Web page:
The Advantage of Being a Transparent Good Neighbor


By Rob Hendrix

The Friday prior to my opening my state legal cannabis retail shop in Ellensburg in Central Washington State, I invited the Chief of Police, City Manager, City Attorney and our local Fire Marshal for a meeting. This meeting was held in my retail shop on Friday August 22, 2014 before we were slated for our Grand Opening on the following Monday, August 25, 2014.

Previously, I had engaged the Ellensburg City Manager and City Attorney in a series of meetings to be sure that all parties were very comfortable moving forward with the opening of the first “pot shop” in our city and the county for that matter. These two gentlemen were comfortable and ready to proceed, after having the opportunity to really get to know, at their own pace, my wife and I. The other two, and in particular the Chief of Police, were a different story however. In the interest of full disclosure, the Chief of Police was not able to attend or chose not to, in either case, the Captain of the Ellensburg Police Department did attend. The Fire Marshal was also in attendance.

This was an important first step in my orchestrated campaign to “make friends” with the people who quite literally held my future in their hands. Any one of these individuals had the ability to, if they saw fit and at the very least, temporarily delay and possibly even derail, my scheduled opening. This was part of a well thought out plan to be a “good neighbor”. We were going where no one had ever gone before and I knew we needed to proceed with caution and respect. There would be people, perhaps powerful local people, who would object loudly to a “pot shop” in their town.

Hell, a few years previously, I would have been one of those who would have been uncomfortable at the thought of such a business opening in my little town. I had been such an integral figure; raising three kids, coaching hundreds of kids in a variety of youth sports, being on various school bond committees, in Rotary, United Way, and a participant in the third class of Leadership Ellensburg and where I had been the General Sales Manager at the local Ford dealership for a dozen years. Yes, I was the very definition of “involved”. I knew the opening of such a business and the fact I would be operating it would send shock waves through this town. So I wanted to assure some of these specially chosen key individuals that the industry was well thought out, that we were good people, that this was a good thing since it would combat the black market, and, in general, wanted to try to allay whatever fears, concerns and general apprehension they may have been harboring. Suffice it to say, we were successful in this endeavor during this meeting.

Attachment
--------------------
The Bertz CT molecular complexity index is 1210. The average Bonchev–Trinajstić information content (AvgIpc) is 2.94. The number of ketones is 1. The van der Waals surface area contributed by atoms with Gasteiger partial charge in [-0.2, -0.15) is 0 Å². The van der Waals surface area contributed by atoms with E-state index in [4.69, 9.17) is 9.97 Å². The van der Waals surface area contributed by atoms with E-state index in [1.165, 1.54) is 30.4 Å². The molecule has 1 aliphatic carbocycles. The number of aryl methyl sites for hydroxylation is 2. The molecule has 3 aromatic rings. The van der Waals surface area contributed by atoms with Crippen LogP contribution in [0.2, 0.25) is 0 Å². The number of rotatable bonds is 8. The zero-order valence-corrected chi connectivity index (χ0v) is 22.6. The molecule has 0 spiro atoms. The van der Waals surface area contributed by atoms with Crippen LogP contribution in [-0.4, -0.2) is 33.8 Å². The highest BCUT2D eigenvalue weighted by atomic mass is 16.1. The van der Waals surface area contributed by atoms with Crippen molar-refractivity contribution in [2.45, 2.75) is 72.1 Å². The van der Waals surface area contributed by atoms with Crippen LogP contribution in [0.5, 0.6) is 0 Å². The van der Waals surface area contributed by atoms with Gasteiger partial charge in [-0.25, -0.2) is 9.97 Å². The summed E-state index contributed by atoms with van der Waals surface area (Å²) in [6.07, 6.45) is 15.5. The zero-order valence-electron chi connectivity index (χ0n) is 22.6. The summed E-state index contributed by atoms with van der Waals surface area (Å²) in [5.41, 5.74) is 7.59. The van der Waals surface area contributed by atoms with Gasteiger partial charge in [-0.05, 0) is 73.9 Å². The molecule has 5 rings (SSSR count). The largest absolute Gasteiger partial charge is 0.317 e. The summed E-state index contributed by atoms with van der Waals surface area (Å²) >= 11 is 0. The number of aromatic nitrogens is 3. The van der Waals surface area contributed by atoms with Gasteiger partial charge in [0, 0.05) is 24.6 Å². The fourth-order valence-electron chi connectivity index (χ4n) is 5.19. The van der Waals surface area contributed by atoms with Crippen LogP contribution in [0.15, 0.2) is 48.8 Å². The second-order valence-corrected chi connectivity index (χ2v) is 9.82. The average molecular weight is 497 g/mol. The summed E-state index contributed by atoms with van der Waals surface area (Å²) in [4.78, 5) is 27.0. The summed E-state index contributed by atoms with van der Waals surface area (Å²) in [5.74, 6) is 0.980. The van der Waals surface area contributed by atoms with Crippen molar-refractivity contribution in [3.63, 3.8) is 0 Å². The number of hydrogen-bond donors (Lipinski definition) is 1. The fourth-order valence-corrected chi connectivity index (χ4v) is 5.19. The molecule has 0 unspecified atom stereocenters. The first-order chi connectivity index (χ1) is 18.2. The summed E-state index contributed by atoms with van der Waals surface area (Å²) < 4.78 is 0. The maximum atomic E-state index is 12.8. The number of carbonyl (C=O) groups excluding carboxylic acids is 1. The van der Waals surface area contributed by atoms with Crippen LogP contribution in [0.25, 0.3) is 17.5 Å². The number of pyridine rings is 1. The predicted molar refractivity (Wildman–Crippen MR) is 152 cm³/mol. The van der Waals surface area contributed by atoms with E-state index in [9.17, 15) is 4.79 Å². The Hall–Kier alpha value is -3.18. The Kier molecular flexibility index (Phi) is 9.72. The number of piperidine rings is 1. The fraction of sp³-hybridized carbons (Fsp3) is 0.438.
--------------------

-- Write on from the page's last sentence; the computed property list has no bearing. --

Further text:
The toughest “nut” in the bunch to crack was undoubtedly the Captain of the EPD. But after I had spent some 40 minutes explaining the myriad of rules, and regulations and potential penalties for non-complacence, he finally relented, unfolded his arms and said, “Alright. You seem like really good people and I believe you’re going to do a good job. You’re just going to have to give me some time on this. I’ve got 38 years of law enforcement working against me on this!”. And he did something else too.

After meeting with us, unbeknownst to me, he issued a memo and posted it at the station house that in effect asked the patrol cars to swing by my shop periodically to check on us and in general asked them to be visible as a deterrent to those who may want to do us harm. He had private concerns about our safety and wanted to be sure we were taken care of and safe. He did that for us. One of the nicest things anyone has ever done for me. So while he was not yet a fan of cannabis, far from it, he cared about our safety and well being. I will never forget these five individuals and I will always remember the Captain going above and beyond and stepping completely out of his comfort zone for me, my family and my employees.

Thus we began the ongoing campaign to be a good neighbor in my town. Cannabis is still a misunderstood and therefore a controversial industry. The only way I know to change the anti-cannabis crowd’s opinions about adult-use cannabis is by being empathetic and respectful to contrary opinions and by operating your cannabis business, retail or wholesale, in an exemplary fashion at all times and by all of your employees. We are not mainstream yet, we have got to be doing business cleaner, neater and better than anyone and anywhere else. Accept this, own it and treat others with respect. They might even create a memo at the cop shop just for you.

Go out and make today your best effort yet.